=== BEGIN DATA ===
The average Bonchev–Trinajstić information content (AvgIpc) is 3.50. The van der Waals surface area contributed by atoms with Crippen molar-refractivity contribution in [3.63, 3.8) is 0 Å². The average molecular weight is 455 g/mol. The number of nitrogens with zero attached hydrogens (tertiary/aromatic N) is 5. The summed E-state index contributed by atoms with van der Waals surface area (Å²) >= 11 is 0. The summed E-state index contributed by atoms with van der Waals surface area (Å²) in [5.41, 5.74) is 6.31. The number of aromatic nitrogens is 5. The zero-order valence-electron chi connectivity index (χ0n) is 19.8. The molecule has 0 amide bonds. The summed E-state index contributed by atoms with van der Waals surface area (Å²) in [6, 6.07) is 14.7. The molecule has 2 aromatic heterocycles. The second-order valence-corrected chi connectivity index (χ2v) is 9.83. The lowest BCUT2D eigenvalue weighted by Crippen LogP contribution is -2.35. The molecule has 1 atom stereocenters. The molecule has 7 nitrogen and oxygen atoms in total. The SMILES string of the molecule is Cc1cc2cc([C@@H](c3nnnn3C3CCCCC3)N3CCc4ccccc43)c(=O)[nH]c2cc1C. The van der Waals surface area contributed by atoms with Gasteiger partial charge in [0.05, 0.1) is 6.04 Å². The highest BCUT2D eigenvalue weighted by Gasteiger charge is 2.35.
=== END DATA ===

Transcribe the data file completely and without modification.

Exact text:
The average Bonchev–Trinajstić information content (AvgIpc) is 3.50. The van der Waals surface area contributed by atoms with Crippen molar-refractivity contribution in [3.63, 3.8) is 0 Å². The average molecular weight is 455 g/mol. The number of nitrogens with zero attached hydrogens (tertiary/aromatic N) is 5. The summed E-state index contributed by atoms with van der Waals surface area (Å²) >= 11 is 0. The summed E-state index contributed by atoms with van der Waals surface area (Å²) in [5.41, 5.74) is 6.31. The number of aromatic nitrogens is 5. The zero-order valence-electron chi connectivity index (χ0n) is 19.8. The molecule has 0 amide bonds. The summed E-state index contributed by atoms with van der Waals surface area (Å²) in [6, 6.07) is 14.7. The molecule has 2 aromatic heterocycles. The second-order valence-corrected chi connectivity index (χ2v) is 9.83. The lowest BCUT2D eigenvalue weighted by Crippen LogP contribution is -2.35. The molecule has 1 atom stereocenters. The molecule has 7 nitrogen and oxygen atoms in total. The SMILES string of the molecule is Cc1cc2cc([C@@H](c3nnnn3C3CCCCC3)N3CCc4ccccc43)c(=O)[nH]c2cc1C. The van der Waals surface area contributed by atoms with Gasteiger partial charge in [0.05, 0.1) is 6.04 Å². The highest BCUT2D eigenvalue weighted by Gasteiger charge is 2.35.